The December arabica-coffee contract on the ICE Futures U.S. exchange gained 8.25 cents, or 4.1%, to $2.0945 a pound, the highest settlement for the most actively traded contract since April 29.
The increase was helped in part by a firm performance on Monday by London robusta coffee futures, which were lifted by data showing a 32% tumble in exports from Sumatra, the top growing region in Indonesia, the third-ranked producer of robusta beans.
Output may decline in the season that starts in May to as low as 50 million bags from 53 million to 55 million this year, Jorge Esteve Jorge, a vice president at Empresa Interagricola SA, a unit of Ecom Agroindustrial Corp. Ltd., said today in a telephone interview. A lack of rain cut the yield potential for trees devastated by drought in the first quarter, he said.
“I think the market is trading on the weather and the outlook for 2015,” one European analyst said, noting that while some rain was forecast in the next week it would take prolonged showers to replenish moisture levels.
Dealers said roasters remained largely sidelined with some feeling under little immediate pressure to buy given the current high level of Brazilian exports and ample stocks in the United States, Europe and Japan.
Arabica coffee prices have gained 89% this year as Brazil’s worst drought in decades hurt the development of coffee cherries, prompting growers, exporters and other industry members to slash their estimates for the current crop.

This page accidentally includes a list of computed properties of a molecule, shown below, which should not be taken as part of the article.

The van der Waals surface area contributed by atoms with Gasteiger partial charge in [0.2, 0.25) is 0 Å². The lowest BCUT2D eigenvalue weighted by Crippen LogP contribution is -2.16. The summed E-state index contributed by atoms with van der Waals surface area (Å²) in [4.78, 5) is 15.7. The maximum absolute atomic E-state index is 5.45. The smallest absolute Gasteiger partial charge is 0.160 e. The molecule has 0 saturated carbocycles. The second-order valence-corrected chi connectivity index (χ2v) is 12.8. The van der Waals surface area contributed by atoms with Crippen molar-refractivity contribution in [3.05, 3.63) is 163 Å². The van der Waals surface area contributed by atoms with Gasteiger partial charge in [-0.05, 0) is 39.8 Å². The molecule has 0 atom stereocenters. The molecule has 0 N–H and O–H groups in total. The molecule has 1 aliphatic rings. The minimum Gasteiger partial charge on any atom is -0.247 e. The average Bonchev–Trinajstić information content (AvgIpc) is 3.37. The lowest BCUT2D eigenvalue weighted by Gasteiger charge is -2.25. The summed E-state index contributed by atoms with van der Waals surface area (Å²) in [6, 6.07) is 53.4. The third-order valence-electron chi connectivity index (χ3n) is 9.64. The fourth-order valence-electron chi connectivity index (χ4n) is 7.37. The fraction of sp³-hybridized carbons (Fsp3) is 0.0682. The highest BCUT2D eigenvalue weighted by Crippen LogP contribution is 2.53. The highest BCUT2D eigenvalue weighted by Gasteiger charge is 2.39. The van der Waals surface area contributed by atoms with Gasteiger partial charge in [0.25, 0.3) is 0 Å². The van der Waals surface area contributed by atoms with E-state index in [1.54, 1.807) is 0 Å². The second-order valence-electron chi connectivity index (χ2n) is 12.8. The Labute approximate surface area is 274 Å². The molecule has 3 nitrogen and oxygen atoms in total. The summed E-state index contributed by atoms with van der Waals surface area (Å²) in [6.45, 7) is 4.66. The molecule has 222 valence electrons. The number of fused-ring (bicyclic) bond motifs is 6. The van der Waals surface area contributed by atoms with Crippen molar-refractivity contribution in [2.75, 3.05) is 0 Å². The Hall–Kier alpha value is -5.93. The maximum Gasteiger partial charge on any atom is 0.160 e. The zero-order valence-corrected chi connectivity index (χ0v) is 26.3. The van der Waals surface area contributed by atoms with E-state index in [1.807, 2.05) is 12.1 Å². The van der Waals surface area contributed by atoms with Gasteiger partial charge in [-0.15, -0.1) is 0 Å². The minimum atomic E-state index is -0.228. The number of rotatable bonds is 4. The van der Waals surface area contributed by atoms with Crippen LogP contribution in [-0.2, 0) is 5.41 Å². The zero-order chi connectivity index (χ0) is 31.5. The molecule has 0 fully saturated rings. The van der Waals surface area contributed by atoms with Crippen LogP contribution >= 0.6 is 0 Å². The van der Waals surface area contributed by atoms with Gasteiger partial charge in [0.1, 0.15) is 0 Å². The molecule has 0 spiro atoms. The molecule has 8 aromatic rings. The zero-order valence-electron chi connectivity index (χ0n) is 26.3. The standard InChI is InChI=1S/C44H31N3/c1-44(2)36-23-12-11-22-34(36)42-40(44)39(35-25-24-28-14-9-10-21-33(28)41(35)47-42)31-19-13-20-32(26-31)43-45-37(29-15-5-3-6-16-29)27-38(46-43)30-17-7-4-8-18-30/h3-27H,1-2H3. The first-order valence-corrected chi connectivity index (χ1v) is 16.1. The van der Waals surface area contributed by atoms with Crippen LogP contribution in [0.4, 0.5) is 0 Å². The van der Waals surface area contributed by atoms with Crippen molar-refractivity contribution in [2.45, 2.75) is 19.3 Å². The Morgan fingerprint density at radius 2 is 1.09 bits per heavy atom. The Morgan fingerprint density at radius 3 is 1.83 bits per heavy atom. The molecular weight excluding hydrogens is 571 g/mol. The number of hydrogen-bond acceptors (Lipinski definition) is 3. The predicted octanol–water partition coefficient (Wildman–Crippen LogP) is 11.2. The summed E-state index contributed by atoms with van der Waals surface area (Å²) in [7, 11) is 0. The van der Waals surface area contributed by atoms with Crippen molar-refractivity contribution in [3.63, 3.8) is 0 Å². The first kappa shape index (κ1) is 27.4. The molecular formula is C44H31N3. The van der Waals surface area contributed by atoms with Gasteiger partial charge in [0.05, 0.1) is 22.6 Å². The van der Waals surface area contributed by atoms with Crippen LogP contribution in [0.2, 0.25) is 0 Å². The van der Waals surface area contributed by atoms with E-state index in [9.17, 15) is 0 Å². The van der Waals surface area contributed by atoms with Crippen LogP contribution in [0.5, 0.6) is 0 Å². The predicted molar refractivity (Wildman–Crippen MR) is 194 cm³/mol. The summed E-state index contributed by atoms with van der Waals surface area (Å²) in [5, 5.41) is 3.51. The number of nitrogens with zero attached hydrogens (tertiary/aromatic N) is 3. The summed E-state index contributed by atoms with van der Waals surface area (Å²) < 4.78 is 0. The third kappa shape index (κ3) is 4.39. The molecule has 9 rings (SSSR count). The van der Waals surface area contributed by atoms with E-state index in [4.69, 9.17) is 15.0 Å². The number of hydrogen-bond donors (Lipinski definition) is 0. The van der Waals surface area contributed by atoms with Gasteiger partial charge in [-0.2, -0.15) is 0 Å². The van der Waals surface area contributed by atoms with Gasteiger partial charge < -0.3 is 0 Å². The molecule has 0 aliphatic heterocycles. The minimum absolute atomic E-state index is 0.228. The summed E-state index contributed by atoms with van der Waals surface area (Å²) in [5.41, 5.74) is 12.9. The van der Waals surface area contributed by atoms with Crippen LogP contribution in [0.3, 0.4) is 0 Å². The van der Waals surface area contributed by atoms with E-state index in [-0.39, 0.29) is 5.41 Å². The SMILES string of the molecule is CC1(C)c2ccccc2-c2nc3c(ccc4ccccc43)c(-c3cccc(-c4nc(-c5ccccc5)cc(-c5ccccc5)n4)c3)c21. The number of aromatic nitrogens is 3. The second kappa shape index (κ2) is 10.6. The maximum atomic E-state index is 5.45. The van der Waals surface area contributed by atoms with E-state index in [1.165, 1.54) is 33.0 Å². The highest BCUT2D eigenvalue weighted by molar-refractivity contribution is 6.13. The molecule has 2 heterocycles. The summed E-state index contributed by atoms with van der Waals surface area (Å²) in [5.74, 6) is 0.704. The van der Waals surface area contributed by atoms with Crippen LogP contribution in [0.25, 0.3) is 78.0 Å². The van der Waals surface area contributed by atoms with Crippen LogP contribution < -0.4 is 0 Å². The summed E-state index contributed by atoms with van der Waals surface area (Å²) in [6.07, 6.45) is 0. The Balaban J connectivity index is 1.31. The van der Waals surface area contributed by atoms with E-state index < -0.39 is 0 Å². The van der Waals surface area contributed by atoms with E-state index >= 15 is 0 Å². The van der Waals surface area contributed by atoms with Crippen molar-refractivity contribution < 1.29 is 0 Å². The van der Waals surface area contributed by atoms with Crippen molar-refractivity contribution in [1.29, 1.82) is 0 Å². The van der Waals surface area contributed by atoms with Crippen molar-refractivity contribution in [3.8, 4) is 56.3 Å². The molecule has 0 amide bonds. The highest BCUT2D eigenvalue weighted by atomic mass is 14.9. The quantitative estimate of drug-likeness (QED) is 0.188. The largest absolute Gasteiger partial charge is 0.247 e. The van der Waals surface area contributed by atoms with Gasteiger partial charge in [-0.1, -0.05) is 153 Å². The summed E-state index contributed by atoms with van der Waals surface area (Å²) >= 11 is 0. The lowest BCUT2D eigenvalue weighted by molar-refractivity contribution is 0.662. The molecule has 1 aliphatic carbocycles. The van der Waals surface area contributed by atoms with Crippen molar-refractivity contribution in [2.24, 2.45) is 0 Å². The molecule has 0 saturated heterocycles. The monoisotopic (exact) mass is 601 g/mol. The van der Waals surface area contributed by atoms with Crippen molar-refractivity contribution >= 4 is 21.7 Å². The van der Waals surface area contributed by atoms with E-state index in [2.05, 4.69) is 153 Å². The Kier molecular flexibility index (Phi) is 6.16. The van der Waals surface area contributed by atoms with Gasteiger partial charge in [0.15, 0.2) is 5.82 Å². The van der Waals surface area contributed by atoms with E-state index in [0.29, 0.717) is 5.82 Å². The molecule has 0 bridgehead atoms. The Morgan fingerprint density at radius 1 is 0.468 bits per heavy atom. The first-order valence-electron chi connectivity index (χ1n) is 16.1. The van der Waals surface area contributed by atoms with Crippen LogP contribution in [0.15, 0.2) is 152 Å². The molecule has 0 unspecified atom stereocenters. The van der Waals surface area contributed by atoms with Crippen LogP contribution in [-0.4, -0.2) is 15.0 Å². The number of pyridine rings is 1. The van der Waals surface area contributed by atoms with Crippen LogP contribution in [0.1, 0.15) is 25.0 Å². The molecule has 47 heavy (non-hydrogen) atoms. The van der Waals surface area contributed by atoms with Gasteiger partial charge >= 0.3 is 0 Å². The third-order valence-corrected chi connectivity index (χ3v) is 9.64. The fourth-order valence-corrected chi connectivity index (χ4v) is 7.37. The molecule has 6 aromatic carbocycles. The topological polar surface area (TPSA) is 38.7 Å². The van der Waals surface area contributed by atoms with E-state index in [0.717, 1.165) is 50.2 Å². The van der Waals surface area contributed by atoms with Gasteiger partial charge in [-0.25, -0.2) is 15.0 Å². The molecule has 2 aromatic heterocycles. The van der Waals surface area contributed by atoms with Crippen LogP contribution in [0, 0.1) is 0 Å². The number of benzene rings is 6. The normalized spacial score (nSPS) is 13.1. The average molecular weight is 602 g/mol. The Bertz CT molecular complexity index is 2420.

Now the weather is posing a new threat to Brazil‘s coffee production. Abnormal early rains in recent weeks sparked early flowering in some coffee trees, coffee exporters have said. The rains were followed by another dry spell, which could cause the coffee trees to abort the flowers and prevent coffee cherries from growing.
“Everyone is just looking at the weather, which is not good,” said Jack Scoville, a vice president at Chicago brokerage Price Futures Group.
Meanwhile, in Central America too, “climatic conditions are also unfavourable to agriculture,” the Conselho Nacional do Café producers’ group said.
“Prolonged drought linked to El Niño (see latest update) has reached Guatemala, Costa Rica, El Salvador, Honduras and Nicaragua, creating a situation of food insecurity in a region already reeling from coffee leaf rust.” The region, an important producer of specialty coffees, has suffered heavy losses to the coffee rust fungus, roya, which causes defoliation and potentially tree death.
Guatemala last week declared a state of emergency in 16 of the country’s 22 provinces, citing drought, while the United Nations World Food Programme has warned that more than 2m Central Americans are struggling for food.